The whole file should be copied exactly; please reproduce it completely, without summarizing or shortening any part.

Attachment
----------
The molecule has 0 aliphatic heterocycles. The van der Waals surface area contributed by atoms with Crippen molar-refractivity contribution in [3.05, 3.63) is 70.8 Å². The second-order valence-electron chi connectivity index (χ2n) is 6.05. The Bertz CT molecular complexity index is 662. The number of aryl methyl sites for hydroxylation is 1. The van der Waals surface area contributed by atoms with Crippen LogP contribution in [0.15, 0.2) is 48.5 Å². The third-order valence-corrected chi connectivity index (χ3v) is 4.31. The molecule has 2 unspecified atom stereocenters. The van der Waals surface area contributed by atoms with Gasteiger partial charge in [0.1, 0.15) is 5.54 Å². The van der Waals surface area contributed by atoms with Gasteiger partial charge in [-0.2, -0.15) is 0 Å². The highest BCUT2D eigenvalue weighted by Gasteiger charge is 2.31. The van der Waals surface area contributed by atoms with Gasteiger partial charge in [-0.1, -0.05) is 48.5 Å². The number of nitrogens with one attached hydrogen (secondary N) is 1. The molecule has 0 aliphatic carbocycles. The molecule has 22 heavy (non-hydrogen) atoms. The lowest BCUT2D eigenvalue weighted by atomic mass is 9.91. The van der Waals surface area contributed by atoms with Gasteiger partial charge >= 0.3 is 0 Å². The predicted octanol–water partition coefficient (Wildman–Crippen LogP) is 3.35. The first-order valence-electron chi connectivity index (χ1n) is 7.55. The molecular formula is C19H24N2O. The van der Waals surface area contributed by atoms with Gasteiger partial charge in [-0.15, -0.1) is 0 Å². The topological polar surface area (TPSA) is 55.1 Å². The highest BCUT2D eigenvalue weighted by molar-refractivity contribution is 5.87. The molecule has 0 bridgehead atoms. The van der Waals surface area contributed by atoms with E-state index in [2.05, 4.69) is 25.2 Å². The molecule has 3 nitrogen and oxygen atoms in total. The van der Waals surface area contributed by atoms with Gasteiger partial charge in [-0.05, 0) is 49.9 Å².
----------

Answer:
The molecule has 0 aliphatic heterocycles. The van der Waals surface area contributed by atoms with Crippen molar-refractivity contribution in [3.05, 3.63) is 70.8 Å². The second-order valence-electron chi connectivity index (χ2n) is 6.05. The Bertz CT molecular complexity index is 662. The number of aryl methyl sites for hydroxylation is 1. The van der Waals surface area contributed by atoms with Crippen LogP contribution in [0.15, 0.2) is 48.5 Å². The third-order valence-corrected chi connectivity index (χ3v) is 4.31. The molecule has 2 unspecified atom stereocenters. The van der Waals surface area contributed by atoms with Gasteiger partial charge in [0.1, 0.15) is 5.54 Å². The van der Waals surface area contributed by atoms with Gasteiger partial charge in [-0.2, -0.15) is 0 Å². The highest BCUT2D eigenvalue weighted by Gasteiger charge is 2.31. The van der Waals surface area contributed by atoms with Gasteiger partial charge in [-0.1, -0.05) is 48.5 Å². The number of nitrogens with one attached hydrogen (secondary N) is 1. The molecule has 0 aliphatic carbocycles. The molecule has 22 heavy (non-hydrogen) atoms. The lowest BCUT2D eigenvalue weighted by atomic mass is 9.91. The van der Waals surface area contributed by atoms with Gasteiger partial charge >= 0.3 is 0 Å². The predicted octanol–water partition coefficient (Wildman–Crippen LogP) is 3.35. The first-order valence-electron chi connectivity index (χ1n) is 7.55. The molecular formula is C19H24N2O. The van der Waals surface area contributed by atoms with Gasteiger partial charge in [-0.15, -0.1) is 0 Å². The topological polar surface area (TPSA) is 55.1 Å². The highest BCUT2D eigenvalue weighted by molar-refractivity contribution is 5.87. The molecule has 0 bridgehead atoms. The van der Waals surface area contributed by atoms with E-state index in [2.05, 4.69) is 25.2 Å². The molecule has 3 nitrogen and oxygen atoms in total. The van der Waals surface area contributed by atoms with Gasteiger partial charge in [-0.05, 0) is 49.9 Å².